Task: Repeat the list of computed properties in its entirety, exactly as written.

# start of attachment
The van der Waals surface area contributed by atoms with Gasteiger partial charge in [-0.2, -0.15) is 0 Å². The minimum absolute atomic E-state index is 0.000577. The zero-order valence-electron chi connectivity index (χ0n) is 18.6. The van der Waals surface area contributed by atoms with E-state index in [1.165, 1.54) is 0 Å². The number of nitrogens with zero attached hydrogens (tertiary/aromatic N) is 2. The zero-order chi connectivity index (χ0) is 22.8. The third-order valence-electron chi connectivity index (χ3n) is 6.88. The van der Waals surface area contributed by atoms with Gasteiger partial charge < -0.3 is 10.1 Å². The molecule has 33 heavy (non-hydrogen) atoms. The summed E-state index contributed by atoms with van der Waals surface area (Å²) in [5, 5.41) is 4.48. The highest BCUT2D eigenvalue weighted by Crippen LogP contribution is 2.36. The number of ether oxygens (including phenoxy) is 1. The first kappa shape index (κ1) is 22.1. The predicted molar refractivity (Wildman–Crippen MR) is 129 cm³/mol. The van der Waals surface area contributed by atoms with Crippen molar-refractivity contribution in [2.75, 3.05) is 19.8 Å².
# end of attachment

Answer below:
The van der Waals surface area contributed by atoms with Gasteiger partial charge in [-0.2, -0.15) is 0 Å². The minimum absolute atomic E-state index is 0.000577. The zero-order valence-electron chi connectivity index (χ0n) is 18.6. The van der Waals surface area contributed by atoms with E-state index in [1.165, 1.54) is 0 Å². The number of nitrogens with zero attached hydrogens (tertiary/aromatic N) is 2. The zero-order chi connectivity index (χ0) is 22.8. The third-order valence-electron chi connectivity index (χ3n) is 6.88. The van der Waals surface area contributed by atoms with Gasteiger partial charge < -0.3 is 10.1 Å². The molecule has 33 heavy (non-hydrogen) atoms. The summed E-state index contributed by atoms with van der Waals surface area (Å²) in [5, 5.41) is 4.48. The highest BCUT2D eigenvalue weighted by Crippen LogP contribution is 2.36. The number of ether oxygens (including phenoxy) is 1. The first kappa shape index (κ1) is 22.1. The predicted molar refractivity (Wildman–Crippen MR) is 129 cm³/mol. The van der Waals surface area contributed by atoms with Crippen molar-refractivity contribution in [2.75, 3.05) is 19.8 Å².